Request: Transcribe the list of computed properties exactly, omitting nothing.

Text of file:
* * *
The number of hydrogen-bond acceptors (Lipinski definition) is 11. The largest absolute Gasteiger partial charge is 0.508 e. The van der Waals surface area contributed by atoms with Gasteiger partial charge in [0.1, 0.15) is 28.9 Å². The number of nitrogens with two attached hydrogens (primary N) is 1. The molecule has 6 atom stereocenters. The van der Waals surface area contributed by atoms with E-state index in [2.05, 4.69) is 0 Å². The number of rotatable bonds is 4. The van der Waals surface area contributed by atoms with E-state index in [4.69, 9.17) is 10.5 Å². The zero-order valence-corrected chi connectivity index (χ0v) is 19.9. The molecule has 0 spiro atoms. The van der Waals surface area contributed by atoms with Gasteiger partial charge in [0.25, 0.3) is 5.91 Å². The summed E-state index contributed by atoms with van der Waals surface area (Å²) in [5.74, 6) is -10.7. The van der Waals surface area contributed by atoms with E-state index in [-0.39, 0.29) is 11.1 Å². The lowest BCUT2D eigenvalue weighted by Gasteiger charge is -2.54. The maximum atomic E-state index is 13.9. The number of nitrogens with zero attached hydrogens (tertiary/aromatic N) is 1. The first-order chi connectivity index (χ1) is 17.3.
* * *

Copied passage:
The number of hydrogen-bond acceptors (Lipinski definition) is 11. The largest absolute Gasteiger partial charge is 0.508 e. The van der Waals surface area contributed by atoms with Gasteiger partial charge in [0.1, 0.15) is 28.9 Å². The number of nitrogens with two attached hydrogens (primary N) is 1. The molecule has 6 atom stereocenters. The van der Waals surface area contributed by atoms with E-state index in [2.05, 4.69) is 0 Å². The number of rotatable bonds is 4. The van der Waals surface area contributed by atoms with E-state index in [4.69, 9.17) is 10.5 Å². The zero-order valence-corrected chi connectivity index (χ0v) is 19.9. The molecule has 0 spiro atoms. The van der Waals surface area contributed by atoms with Gasteiger partial charge in [0.25, 0.3) is 5.91 Å². The summed E-state index contributed by atoms with van der Waals surface area (Å²) in [5.74, 6) is -10.7. The van der Waals surface area contributed by atoms with E-state index in [-0.39, 0.29) is 11.1 Å². The lowest BCUT2D eigenvalue weighted by Gasteiger charge is -2.54. The maximum atomic E-state index is 13.9. The number of nitrogens with zero attached hydrogens (tertiary/aromatic N) is 1. The first-order chi connectivity index (χ1) is 17.3.